Pacifism vs. Patriotism in Women's Organizations of the 1920s: Part A

This question is based on the accompanying documents (1-7). The question is designed to test your ability to work with historical documents. Some of the documents have been edited for the purposes of this question. As you analyze the documents, take into account both the source of each document and any point of view that may be presented in the document.

Historical Context:

After World War I, most Americans wanted to avoid another such catastrophic war. Government officials and political organizations differed in their proposals for achieving this goal. Women's organizations and their members reflected this disagreement over the most effective means of achieving world peace. Some peace organizations, like the Women's International League for Peace and Freedom (WILPF), advocated mediation and dialogue among the powers involved in the world conflict. Other women's organizations, like the Daughters of the American Revolution (DAR), believed military preparedness was the best way to prevent war. In this climate, pacifist organizations were often attacked by organizations like DAR, who argued that members of pacifist groups were unpatnotic.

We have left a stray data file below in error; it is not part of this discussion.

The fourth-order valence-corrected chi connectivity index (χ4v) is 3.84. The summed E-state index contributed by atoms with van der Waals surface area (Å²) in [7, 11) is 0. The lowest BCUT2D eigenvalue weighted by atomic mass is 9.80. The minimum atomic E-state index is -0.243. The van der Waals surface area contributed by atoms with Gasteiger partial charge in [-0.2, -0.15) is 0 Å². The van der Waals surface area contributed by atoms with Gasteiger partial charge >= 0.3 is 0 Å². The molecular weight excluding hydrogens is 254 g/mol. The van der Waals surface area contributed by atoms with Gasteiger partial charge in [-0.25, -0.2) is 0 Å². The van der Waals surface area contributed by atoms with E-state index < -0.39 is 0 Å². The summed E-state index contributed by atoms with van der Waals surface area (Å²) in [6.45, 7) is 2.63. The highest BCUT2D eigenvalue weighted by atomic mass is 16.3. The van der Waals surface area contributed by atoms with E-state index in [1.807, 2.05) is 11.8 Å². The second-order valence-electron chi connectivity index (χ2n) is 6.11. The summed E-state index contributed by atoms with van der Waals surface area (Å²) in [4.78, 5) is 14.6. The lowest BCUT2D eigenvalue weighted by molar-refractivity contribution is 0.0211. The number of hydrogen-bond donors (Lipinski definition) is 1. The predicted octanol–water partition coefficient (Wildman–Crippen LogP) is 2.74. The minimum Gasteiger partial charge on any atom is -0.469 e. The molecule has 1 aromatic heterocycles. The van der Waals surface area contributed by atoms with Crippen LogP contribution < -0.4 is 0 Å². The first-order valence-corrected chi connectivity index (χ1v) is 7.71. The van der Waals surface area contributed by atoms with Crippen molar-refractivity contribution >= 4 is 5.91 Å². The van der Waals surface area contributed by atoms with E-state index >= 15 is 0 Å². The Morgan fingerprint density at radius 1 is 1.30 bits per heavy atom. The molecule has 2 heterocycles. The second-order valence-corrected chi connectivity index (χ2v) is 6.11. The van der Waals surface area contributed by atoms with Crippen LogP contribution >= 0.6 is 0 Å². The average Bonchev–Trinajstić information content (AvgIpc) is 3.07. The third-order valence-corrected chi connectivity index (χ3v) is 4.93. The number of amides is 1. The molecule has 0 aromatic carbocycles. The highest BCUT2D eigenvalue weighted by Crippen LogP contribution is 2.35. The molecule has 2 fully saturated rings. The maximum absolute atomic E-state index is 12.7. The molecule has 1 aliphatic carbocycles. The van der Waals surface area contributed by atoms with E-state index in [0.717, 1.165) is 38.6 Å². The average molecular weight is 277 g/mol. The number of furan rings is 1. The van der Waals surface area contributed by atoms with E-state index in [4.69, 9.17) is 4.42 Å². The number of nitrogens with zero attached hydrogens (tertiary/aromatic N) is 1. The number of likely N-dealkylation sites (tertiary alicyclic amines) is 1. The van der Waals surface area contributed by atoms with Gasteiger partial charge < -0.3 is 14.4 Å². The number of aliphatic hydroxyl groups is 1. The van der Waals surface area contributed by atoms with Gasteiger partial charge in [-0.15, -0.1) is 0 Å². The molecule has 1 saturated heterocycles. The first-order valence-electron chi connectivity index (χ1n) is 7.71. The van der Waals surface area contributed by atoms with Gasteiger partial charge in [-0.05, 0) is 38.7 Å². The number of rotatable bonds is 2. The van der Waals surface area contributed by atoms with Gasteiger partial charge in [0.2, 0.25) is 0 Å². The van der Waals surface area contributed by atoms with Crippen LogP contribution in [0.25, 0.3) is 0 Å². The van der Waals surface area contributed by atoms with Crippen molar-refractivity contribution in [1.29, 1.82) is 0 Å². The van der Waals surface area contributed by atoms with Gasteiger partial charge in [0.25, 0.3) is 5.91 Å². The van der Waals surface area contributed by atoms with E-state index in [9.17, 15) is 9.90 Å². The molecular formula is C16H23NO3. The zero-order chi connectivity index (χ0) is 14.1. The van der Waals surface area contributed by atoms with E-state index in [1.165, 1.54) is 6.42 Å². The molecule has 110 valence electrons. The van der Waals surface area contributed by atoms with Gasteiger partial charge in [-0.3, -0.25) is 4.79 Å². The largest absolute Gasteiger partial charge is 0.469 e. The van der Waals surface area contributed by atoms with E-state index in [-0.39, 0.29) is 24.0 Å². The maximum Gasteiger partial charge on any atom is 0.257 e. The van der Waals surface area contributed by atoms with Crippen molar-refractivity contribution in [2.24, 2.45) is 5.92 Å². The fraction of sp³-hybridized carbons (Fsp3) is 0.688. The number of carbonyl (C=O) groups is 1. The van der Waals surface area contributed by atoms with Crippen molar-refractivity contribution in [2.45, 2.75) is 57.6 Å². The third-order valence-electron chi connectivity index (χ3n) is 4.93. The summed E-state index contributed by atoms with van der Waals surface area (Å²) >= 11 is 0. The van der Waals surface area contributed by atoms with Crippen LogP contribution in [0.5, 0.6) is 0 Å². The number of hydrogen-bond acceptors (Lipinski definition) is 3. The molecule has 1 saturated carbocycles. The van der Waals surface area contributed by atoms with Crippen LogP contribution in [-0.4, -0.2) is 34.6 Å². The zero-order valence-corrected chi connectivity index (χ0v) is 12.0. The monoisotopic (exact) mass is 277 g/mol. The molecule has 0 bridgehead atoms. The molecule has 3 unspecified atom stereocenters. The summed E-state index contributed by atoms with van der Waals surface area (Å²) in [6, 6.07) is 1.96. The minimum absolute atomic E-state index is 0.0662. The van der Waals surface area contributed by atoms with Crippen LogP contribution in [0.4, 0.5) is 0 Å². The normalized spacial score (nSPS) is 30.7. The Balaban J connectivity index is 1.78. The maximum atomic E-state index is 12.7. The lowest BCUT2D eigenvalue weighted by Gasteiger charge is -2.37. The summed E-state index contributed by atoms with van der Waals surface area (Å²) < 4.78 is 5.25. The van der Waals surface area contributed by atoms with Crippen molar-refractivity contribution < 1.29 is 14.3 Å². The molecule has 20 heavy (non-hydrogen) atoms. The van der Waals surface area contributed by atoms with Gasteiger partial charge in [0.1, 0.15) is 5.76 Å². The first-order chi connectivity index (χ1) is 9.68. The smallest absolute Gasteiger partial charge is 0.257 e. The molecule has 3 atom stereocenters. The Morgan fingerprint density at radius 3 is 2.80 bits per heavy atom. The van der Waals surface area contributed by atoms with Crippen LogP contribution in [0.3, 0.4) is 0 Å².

Using information from the documents and your knowledge of United States history, answer the questions that follow each document in Part A. Your answers to the questions will help you write the essay in Part B, in which you will be asked to:

• Identify and explain two arguments of peace activists that supported world disarmament

• Identify and explain two arguments of the Daughters of the American Revolution for military preparedness

• Discuss the policy used by the Daughters of the American Revolution of red-baiting pacifist organizations, and why it was often an effective if unfair tool for discrediting pacifists in the 1920s.

Part A: Short-Answer Questions

Directions: Analyze the documents and answer the short-answer questions that follow each document in the space provided.

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